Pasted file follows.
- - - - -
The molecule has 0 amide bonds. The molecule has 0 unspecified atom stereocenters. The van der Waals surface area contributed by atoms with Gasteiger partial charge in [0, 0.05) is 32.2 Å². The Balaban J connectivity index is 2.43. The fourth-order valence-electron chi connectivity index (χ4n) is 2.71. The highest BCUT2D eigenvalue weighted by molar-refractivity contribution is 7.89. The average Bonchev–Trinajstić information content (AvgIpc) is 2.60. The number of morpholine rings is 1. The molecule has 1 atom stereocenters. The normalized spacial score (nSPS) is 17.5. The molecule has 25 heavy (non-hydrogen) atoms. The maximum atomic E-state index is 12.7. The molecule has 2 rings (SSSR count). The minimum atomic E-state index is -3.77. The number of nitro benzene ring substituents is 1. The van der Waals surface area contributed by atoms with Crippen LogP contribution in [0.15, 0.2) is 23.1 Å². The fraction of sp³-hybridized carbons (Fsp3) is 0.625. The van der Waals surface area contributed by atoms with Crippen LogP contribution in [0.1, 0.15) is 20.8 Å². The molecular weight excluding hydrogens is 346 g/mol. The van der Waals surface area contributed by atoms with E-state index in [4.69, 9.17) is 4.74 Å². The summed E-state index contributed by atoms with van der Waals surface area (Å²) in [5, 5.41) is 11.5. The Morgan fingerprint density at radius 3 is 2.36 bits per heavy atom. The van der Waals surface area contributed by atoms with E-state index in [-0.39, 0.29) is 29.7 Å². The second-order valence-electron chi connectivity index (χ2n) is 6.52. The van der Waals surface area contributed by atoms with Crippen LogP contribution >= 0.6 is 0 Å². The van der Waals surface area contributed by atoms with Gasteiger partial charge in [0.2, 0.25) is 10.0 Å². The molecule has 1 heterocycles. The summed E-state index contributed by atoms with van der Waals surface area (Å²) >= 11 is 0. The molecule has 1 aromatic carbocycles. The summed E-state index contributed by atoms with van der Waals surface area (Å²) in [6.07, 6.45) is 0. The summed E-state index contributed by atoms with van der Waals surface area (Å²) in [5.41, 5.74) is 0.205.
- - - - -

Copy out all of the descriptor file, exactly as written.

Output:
The molecule has 0 amide bonds. The molecule has 0 unspecified atom stereocenters. The van der Waals surface area contributed by atoms with Gasteiger partial charge in [0, 0.05) is 32.2 Å². The Balaban J connectivity index is 2.43. The fourth-order valence-electron chi connectivity index (χ4n) is 2.71. The highest BCUT2D eigenvalue weighted by molar-refractivity contribution is 7.89. The average Bonchev–Trinajstić information content (AvgIpc) is 2.60. The number of morpholine rings is 1. The molecule has 1 atom stereocenters. The normalized spacial score (nSPS) is 17.5. The molecule has 25 heavy (non-hydrogen) atoms. The maximum atomic E-state index is 12.7. The molecule has 2 rings (SSSR count). The minimum atomic E-state index is -3.77. The number of nitro benzene ring substituents is 1. The van der Waals surface area contributed by atoms with Crippen LogP contribution in [0.15, 0.2) is 23.1 Å². The fraction of sp³-hybridized carbons (Fsp3) is 0.625. The van der Waals surface area contributed by atoms with Crippen LogP contribution in [0.1, 0.15) is 20.8 Å². The molecular weight excluding hydrogens is 346 g/mol. The van der Waals surface area contributed by atoms with E-state index in [4.69, 9.17) is 4.74 Å². The summed E-state index contributed by atoms with van der Waals surface area (Å²) in [5, 5.41) is 11.5. The Morgan fingerprint density at radius 3 is 2.36 bits per heavy atom. The van der Waals surface area contributed by atoms with E-state index in [-0.39, 0.29) is 29.7 Å². The second-order valence-electron chi connectivity index (χ2n) is 6.52. The van der Waals surface area contributed by atoms with Crippen LogP contribution >= 0.6 is 0 Å². The van der Waals surface area contributed by atoms with Gasteiger partial charge in [0.2, 0.25) is 10.0 Å². The molecule has 1 heterocycles. The summed E-state index contributed by atoms with van der Waals surface area (Å²) >= 11 is 0. The molecule has 1 aromatic carbocycles. The summed E-state index contributed by atoms with van der Waals surface area (Å²) in [6.07, 6.45) is 0. The summed E-state index contributed by atoms with van der Waals surface area (Å²) in [5.41, 5.74) is 0.205.